While the Bank of Canada (BoC) is expected to hold firm on its overnight interest rate, which dictates variable-rate mortgages, fixed-rate deals are expected to improve somewhat over the next two quarters, according to a quarterly outlook from the economics division of the B.C. Real Estate Association.
Due to low government bond yields, the association is expecting the five-year qualifying mortgage rate to fall from 5.34 per cent in the first quarter of 2019, to 4.99 per cent in the second quarter, and then drop to a low of 4.84 per cent in Q3. It is then predicted to gradually climb back up to its current position through 2020.
The average discounted contract rate for a five-year fixed mortgage is forecast to fall from its current 3.44 per cent to 3.0 per cent in summer 2019, and start moving back up later in the year and through 2020.
Some 80 per cent of mortgage holders choose fixed-rate mortgages, and better deals becoming available this year could prompt a spike in mortgage applications and refinancing, says Mortgage Broker News.
Whether the BoC will raise or lower the prime rate in the face of economic uncertainty has recently been much debated. BCREA said it expected the BoC would continue to hold steady on its prime rate, which dictates variable rates. The report said, “While there is an outside chance of a rate cut from the Bank of Canada, our baseline is for the Bank to remain on hold in 2019. Therefore, we are forecasting no change in the prime rate, from which variable rates are discounted.”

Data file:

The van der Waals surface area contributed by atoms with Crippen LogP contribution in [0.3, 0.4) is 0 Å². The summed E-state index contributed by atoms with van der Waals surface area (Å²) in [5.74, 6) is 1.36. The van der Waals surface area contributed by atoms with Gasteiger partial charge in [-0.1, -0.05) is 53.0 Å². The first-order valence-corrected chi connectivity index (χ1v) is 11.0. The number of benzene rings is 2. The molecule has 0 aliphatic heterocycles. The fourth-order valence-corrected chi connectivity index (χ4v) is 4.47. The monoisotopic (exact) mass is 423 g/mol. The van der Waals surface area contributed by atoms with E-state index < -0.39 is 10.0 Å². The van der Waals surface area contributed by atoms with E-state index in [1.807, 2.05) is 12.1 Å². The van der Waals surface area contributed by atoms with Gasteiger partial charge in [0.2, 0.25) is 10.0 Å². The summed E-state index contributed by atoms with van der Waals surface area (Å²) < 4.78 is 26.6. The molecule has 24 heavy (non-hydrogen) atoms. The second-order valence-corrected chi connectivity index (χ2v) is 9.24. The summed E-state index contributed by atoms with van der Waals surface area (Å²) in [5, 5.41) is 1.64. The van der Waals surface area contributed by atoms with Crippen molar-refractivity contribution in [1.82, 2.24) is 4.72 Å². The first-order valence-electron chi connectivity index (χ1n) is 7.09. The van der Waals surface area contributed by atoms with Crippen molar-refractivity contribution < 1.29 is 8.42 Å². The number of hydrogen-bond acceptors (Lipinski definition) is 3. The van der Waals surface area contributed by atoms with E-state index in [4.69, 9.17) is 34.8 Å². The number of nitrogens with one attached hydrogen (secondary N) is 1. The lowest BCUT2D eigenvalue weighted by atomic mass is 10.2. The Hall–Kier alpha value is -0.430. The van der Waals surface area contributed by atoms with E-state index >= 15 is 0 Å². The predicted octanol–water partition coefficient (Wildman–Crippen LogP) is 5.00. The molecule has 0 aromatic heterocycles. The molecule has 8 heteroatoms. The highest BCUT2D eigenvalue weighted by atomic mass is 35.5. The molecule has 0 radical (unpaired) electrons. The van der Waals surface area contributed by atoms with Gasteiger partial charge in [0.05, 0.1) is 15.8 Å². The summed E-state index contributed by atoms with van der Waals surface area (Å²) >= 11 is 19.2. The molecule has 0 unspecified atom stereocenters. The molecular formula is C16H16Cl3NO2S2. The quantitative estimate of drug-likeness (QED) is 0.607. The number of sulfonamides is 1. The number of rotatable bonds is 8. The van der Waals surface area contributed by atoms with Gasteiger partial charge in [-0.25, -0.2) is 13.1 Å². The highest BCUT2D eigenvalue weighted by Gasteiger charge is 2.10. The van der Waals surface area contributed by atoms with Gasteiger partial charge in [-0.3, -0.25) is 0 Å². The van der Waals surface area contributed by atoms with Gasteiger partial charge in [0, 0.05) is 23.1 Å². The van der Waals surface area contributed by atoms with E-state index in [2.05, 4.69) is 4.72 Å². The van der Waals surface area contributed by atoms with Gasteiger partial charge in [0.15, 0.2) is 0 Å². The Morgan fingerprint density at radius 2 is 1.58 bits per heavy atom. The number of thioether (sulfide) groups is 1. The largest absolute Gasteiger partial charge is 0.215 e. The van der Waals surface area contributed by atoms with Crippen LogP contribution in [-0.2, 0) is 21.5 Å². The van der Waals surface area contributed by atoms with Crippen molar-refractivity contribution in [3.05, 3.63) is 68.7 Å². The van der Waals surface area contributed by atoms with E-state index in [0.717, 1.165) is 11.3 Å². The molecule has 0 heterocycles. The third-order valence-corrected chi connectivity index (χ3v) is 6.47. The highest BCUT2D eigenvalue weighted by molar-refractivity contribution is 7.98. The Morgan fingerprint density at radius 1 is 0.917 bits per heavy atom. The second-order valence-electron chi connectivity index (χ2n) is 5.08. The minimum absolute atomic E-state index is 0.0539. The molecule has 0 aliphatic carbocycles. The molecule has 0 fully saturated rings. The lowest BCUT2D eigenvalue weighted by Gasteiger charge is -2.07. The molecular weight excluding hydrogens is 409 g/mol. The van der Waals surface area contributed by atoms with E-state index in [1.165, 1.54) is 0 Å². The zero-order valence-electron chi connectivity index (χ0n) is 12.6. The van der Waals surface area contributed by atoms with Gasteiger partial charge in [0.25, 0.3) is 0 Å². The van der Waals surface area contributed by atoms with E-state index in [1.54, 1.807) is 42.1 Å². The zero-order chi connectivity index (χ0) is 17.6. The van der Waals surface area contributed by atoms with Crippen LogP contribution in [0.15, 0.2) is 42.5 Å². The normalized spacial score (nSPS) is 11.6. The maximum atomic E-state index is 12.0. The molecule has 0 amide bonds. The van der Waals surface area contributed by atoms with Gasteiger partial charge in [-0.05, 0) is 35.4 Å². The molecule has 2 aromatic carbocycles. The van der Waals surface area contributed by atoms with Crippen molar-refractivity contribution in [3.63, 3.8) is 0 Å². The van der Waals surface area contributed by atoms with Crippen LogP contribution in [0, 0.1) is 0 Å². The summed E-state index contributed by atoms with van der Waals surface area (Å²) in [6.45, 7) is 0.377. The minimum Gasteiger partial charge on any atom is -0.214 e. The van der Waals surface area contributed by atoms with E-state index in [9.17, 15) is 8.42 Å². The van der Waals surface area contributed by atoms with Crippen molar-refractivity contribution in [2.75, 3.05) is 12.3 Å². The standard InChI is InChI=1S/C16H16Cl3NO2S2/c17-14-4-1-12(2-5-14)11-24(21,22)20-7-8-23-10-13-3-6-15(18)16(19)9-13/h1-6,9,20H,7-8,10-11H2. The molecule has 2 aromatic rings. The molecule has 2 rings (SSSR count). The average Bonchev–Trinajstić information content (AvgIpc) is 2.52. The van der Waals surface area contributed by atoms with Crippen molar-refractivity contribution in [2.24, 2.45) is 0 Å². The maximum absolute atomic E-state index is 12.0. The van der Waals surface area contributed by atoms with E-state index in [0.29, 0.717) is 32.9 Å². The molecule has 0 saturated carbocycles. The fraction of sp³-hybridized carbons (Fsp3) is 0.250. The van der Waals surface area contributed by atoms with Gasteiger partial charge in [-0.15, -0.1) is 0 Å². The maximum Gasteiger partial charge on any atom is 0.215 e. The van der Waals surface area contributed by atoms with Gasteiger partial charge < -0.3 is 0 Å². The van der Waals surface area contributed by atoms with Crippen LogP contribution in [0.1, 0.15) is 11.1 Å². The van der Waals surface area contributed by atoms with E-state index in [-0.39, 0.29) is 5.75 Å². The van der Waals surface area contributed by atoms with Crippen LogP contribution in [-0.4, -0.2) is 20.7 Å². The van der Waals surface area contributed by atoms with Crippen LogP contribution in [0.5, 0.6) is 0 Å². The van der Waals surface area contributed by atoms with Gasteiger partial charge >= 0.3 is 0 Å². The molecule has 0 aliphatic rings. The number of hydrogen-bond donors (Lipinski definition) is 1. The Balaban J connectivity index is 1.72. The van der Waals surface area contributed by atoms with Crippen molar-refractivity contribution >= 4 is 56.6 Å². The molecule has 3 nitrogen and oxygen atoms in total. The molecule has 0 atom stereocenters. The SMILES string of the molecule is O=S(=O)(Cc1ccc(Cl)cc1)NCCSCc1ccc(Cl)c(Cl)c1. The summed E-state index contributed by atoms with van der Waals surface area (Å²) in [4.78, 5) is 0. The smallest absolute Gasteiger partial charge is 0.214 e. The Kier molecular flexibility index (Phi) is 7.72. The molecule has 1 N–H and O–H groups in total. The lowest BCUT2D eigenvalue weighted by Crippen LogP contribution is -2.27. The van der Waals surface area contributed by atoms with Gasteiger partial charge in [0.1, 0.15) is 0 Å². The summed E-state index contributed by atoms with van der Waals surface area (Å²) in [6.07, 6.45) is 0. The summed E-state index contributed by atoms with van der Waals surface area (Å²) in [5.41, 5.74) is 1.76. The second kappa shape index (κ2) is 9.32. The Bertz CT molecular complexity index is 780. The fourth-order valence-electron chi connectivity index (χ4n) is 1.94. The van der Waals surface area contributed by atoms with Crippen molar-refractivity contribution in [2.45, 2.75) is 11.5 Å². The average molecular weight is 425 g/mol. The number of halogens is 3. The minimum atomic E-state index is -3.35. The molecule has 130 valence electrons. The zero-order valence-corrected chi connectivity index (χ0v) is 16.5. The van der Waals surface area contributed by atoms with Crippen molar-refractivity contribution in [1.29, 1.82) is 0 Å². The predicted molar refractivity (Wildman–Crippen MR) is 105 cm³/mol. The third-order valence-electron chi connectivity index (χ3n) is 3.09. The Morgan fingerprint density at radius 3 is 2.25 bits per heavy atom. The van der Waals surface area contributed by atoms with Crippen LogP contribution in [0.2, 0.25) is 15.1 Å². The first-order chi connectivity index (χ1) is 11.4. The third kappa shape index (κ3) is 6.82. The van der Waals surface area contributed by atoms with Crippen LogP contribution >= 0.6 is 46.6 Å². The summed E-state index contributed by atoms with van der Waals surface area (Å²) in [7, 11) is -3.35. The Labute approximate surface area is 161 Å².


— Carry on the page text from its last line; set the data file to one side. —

RBC Economics agrees that the BoC will hold the prime rate this year. In its recent housing affordability report, Craig Wright, RBC’s senior vice-president and chief economist, wrote, “We have lowered our profile for future interest rates in light of disappointing economic developments since the late stages of 2018. Furthermore, we also see very little scope for home prices to increase nationally this year.”
The BCREA’s outlook added that if the BoC eventually moves towards a higher “neutral” interest rate, which is the long-term plan, the higher level at which mortgage applicants are stress-tested will make it too difficult for them to qualify, and will render that policy “unsustainable” in its current form.